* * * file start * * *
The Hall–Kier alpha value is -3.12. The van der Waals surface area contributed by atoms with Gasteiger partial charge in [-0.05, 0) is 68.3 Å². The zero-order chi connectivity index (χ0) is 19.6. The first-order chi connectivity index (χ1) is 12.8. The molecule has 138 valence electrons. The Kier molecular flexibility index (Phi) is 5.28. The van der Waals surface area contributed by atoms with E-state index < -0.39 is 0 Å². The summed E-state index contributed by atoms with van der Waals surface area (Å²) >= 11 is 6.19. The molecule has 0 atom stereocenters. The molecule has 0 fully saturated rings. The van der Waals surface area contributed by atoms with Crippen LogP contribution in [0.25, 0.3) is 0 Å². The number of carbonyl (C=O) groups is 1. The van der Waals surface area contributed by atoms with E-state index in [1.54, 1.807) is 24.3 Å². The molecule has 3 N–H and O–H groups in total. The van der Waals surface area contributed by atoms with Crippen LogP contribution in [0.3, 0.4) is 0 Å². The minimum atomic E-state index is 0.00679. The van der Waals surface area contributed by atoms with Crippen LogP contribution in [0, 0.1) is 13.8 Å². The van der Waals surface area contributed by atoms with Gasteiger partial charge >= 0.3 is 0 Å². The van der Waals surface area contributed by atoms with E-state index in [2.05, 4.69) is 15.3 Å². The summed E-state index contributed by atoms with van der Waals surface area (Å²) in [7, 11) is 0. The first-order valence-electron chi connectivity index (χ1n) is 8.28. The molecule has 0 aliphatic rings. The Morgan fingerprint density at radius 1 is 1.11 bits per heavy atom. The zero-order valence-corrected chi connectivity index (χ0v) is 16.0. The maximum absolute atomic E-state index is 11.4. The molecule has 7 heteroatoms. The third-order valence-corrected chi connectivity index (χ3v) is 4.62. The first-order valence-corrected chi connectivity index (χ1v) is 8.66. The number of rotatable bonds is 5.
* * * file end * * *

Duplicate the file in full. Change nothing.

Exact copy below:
The Hall–Kier alpha value is -3.12. The van der Waals surface area contributed by atoms with Gasteiger partial charge in [-0.05, 0) is 68.3 Å². The zero-order chi connectivity index (χ0) is 19.6. The first-order chi connectivity index (χ1) is 12.8. The molecule has 138 valence electrons. The Kier molecular flexibility index (Phi) is 5.28. The van der Waals surface area contributed by atoms with E-state index < -0.39 is 0 Å². The summed E-state index contributed by atoms with van der Waals surface area (Å²) >= 11 is 6.19. The molecule has 0 atom stereocenters. The molecule has 0 fully saturated rings. The van der Waals surface area contributed by atoms with Crippen LogP contribution in [0.25, 0.3) is 0 Å². The number of carbonyl (C=O) groups is 1. The van der Waals surface area contributed by atoms with E-state index in [1.54, 1.807) is 24.3 Å². The molecule has 3 N–H and O–H groups in total. The van der Waals surface area contributed by atoms with Crippen LogP contribution in [0.3, 0.4) is 0 Å². The minimum atomic E-state index is 0.00679. The van der Waals surface area contributed by atoms with Crippen LogP contribution in [0, 0.1) is 13.8 Å². The van der Waals surface area contributed by atoms with Gasteiger partial charge >= 0.3 is 0 Å². The van der Waals surface area contributed by atoms with E-state index in [2.05, 4.69) is 15.3 Å². The summed E-state index contributed by atoms with van der Waals surface area (Å²) in [7, 11) is 0. The first-order valence-electron chi connectivity index (χ1n) is 8.28. The molecule has 0 aliphatic rings. The Morgan fingerprint density at radius 1 is 1.11 bits per heavy atom. The zero-order valence-corrected chi connectivity index (χ0v) is 16.0. The maximum absolute atomic E-state index is 11.4. The molecule has 7 heteroatoms. The third-order valence-corrected chi connectivity index (χ3v) is 4.62. The first-order valence-corrected chi connectivity index (χ1v) is 8.66. The number of rotatable bonds is 5.